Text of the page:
Begins Publication

The Phoenix was both the first Native American newspaper and the first published in a Native American language. While struggling to survive under constant harassment from white Georgians, the paper served as a source of Cherokee pride and helped guide the Cherokee nation through a period of tumultuous changes.

Summary of Event

The Cherokee Phoenix, the first Native American newspaper, began on February 21, 1828, as the Cherokee nation created institutions and built its new capital at New Echota in Georgia. The Cherokee people lived on a reservation in northwestern Georgia after ceding their lands in several southeastern states. There they created their own governing institutions. Following European models, they wrote a constitution Constitutions;Cherokee
Native Americans;constitutions , established a legislature, and built schools and churches. Cherokee Phoenix
Journalism;Native American
Native Americans;newspapers
Georgia;Indian removal
Boudinot, Elias
[kw]Cherokee Phoenix Begins Publication (Feb. 21, 1828)
[kw]Phoenix Begins Publication, Cherokee (Feb. 21, 1828)
[kw]Begins Publication, Cherokee Phoenix (Feb. 21, 1828)
[kw]Publication, Cherokee Phoenix Begins (Feb. 21, 1828)
Cherokee Phoenix
Journalism;Native American
Native Americans;newspapers
Georgia;Indian removal
Boudinot, Elias
[g]United States;Feb. 21, 1828: Cherokee Phoenix Begins Publication[1400]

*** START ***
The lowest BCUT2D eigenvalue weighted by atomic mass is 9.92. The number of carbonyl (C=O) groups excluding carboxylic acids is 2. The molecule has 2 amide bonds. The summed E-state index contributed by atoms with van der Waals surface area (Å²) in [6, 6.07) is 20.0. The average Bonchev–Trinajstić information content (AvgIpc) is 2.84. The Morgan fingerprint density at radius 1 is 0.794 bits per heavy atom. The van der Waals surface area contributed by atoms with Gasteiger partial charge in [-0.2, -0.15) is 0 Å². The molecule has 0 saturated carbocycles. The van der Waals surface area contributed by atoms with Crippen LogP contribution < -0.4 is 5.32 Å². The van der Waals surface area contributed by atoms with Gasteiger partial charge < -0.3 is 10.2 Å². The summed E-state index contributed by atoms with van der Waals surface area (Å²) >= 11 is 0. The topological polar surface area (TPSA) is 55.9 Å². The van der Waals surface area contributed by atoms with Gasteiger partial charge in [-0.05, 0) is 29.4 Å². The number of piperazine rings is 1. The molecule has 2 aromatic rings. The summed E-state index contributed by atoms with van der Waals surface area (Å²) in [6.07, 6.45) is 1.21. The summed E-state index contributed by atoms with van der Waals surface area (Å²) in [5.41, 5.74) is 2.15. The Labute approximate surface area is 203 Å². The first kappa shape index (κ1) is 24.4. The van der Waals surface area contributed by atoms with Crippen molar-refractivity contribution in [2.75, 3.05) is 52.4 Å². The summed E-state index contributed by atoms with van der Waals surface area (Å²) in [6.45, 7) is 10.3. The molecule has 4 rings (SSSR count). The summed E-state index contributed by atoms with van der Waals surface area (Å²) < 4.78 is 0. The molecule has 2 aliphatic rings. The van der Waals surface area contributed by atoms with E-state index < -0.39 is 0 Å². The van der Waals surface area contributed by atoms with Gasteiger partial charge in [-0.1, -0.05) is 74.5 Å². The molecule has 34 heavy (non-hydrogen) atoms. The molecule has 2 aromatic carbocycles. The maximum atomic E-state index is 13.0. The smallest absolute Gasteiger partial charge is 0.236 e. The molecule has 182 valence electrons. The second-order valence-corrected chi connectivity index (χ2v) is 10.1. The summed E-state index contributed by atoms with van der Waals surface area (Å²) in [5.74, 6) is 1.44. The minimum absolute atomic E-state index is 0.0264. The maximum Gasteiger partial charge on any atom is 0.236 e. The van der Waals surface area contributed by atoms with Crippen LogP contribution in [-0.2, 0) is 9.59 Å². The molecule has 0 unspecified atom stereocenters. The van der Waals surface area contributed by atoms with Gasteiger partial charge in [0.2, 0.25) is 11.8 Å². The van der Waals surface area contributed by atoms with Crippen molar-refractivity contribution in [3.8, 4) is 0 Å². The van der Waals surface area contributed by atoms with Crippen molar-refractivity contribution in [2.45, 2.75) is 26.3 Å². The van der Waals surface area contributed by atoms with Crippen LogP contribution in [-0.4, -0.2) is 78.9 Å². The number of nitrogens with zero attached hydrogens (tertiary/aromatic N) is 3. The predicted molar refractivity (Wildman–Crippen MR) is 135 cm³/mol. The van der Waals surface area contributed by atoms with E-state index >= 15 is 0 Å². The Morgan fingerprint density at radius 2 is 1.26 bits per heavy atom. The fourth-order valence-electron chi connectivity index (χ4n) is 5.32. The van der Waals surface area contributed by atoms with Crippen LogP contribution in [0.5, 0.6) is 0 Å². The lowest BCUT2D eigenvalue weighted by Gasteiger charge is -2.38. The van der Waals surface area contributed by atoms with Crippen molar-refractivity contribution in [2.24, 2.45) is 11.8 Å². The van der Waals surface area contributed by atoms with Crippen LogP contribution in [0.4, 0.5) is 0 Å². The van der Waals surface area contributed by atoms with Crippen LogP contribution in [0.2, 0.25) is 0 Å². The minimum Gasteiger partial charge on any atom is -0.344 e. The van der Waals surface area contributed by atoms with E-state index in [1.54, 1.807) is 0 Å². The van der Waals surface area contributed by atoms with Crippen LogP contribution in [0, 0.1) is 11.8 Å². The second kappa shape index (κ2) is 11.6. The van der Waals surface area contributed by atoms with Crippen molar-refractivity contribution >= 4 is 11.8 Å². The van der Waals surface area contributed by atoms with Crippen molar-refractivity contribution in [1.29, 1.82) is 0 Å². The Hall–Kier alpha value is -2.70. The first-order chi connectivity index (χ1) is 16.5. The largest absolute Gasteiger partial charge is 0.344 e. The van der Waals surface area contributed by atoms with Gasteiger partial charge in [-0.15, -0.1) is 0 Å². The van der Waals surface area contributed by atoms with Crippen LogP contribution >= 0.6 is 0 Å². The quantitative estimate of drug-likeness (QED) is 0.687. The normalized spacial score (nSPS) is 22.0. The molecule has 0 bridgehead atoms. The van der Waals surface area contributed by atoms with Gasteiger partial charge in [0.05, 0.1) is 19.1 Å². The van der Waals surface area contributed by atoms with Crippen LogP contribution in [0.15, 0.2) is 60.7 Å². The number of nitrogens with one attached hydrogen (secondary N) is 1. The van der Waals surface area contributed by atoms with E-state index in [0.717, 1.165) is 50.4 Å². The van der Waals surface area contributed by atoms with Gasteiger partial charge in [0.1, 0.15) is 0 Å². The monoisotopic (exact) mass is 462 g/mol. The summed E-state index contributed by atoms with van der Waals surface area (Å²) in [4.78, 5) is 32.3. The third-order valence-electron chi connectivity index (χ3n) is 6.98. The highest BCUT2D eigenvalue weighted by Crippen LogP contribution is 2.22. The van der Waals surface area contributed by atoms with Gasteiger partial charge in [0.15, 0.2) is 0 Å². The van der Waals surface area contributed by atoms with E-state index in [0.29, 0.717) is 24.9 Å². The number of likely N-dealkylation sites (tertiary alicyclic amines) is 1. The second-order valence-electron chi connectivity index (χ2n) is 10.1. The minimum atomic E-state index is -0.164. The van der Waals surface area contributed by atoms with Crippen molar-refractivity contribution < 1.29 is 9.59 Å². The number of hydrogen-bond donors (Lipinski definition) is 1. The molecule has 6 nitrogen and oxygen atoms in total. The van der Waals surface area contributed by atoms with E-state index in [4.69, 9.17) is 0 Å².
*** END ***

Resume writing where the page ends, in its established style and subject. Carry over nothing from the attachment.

[c]Journalism;Feb. 21, 1828: Cherokee Phoenix Begins Publication[1400]
[c]Indigenous people’s rights;Feb. 21, 1828: Cherokee Phoenix Begins Publication[1400]
Ross, John
Worcester, Samuel A.

While Georgia passed laws stripping Cherokees of their rights, the Cherokees used every peaceful means of protest, including the printing press. When the Cherokee Phoenix published editorials against the laws, white Georgians stole the newspaper’s printing press and jailed its staff. Cherokees fought against their removal from Georgia through the press, the courts, and Congress.

The newspaper’s editor, Elias Boudinot, a college-educated missionary Missionaries;and Native Americans[Native Americans] and clerk of the Cherokee National Council, wrote in both Cherokee and English, hoping the newspaper would help Native Americans to improve their living conditions and their image in the larger white society. During that era, newspaper editors were often advocates, and political parties and other special interests often subsidized their publications. The Cherokee Phoenix received its support from the National Council, white Christian missionaries, and fund-raising efforts by Boudinot and other Cherokee leaders. The possibility of improving a people’s image through their newspapers was another premise of early nineteenth century journalism, especially among political parties and town boosters. As the First Amendment to the U.S. Constitution protected freedom of the press from federal government harassment, the Native American press expected to be free from restraint, despite its subsidy from the National Council.